Sleep is not just resting or taking a break from busy routines. It is essential to physical and emotional health. Adequate sleep may also play a role in helping the body recover from illness and injury. Inadequate sleep over a period of time is associated with obesity, diabetes, heart disease, and depression.
The emotional and mental benefits of sleep are also significant. Even occasional sleep problems can make daily life feel more stressful and less productive. Some people with chronic insomnia are more likely to develop psychiatric problems. In a recent survey, those who said they had trouble getting enough sleep reported impaired ability to perform tasks involving:
Loss of sleep is believed to contribute to strained relationships at home and unfulfilled potential on the job, and can also be dangerous, leading to serious or even fatal accidents. Consider these facts from the National Sleep Foundation:
Sleep problems increase with aging.
Health care expenses and lost productivity from sleep deprivation cost billions of dollars a year.
Drowsy drivers take the blame for at least 100,000 police-reported crashes in the U.S. annually.
At least 40 million Americans report having sleep difficulties.
Although sleep needs vary from person to person, generally, most healthy adults need no more than of 7 to 9 hours of sleep a night. If you have some of the following problems, you may need more sleep, or a better quality of sleep, than you are getting:
Trouble staying alert during boring or monotonous activities
Tendency to be unreasonably irritable with coworkers, family, or friends
Difficulty concentrating or remembering facts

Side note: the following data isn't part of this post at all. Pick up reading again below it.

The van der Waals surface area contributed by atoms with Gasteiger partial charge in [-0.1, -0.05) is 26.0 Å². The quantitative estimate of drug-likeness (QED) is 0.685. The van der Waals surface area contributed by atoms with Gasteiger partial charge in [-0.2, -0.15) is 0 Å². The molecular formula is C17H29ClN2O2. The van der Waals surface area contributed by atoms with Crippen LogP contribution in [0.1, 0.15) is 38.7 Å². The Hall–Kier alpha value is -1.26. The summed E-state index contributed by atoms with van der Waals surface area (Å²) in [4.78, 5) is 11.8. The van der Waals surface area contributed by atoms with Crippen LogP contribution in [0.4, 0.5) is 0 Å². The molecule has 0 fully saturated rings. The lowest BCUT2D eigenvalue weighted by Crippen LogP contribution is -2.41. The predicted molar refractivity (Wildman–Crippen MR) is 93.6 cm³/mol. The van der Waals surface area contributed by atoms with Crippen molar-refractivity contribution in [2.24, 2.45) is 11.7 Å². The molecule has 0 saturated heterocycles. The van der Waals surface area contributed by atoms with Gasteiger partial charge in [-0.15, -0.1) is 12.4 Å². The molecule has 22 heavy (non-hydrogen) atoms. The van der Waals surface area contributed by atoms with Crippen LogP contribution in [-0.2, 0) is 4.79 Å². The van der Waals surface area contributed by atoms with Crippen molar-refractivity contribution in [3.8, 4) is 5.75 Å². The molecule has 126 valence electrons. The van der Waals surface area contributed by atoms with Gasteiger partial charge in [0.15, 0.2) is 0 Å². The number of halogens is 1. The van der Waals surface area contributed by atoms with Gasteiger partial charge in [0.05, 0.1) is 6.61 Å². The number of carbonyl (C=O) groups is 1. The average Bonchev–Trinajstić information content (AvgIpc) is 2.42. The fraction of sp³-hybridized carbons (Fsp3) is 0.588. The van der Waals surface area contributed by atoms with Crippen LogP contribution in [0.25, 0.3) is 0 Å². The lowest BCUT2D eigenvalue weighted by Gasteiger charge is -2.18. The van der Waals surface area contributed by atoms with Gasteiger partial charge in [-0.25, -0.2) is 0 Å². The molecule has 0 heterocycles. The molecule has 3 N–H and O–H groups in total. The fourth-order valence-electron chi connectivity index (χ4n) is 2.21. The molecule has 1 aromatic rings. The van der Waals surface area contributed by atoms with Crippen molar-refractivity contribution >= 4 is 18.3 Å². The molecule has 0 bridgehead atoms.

There are many types of sleep problems. Disorders of sleeping and waking interfere with quality of life and personal health, and endanger public heath. These problems range from staying awake or having a regular sleep/wake cycle to sleepwalking, bedwetting, nightmares, insomnia, restless legs syndrome, snoring, and sleep apnea syndrome.
For those who suffer from sleep disorders, help is available from many sources.
Sleep problems may be caused by or be the result of disorders in various systems of the body. Obstructive sleep apnea, for example, is a respiratory disorder while narcolepsy is a neurological disorder.
Sleep problems can be treated or managed by different medical specialties including internal medicine, pediatrics, family practice, pulmonary medicine, neurology, psychiatry, and otolaryngology.
However, other medical specialties also offer treatment for sleep disorders. Many rehabilitation facilities and anesthesiology departments sponsor comprehensive sleep disorder programs, as do mental health centers. The American Board of Sleep Medicine establishes standards and certification for doctors and scientists who wish to become certified in sleep medicine.
Talk with your health care provider about which sleep disorder program is right for you.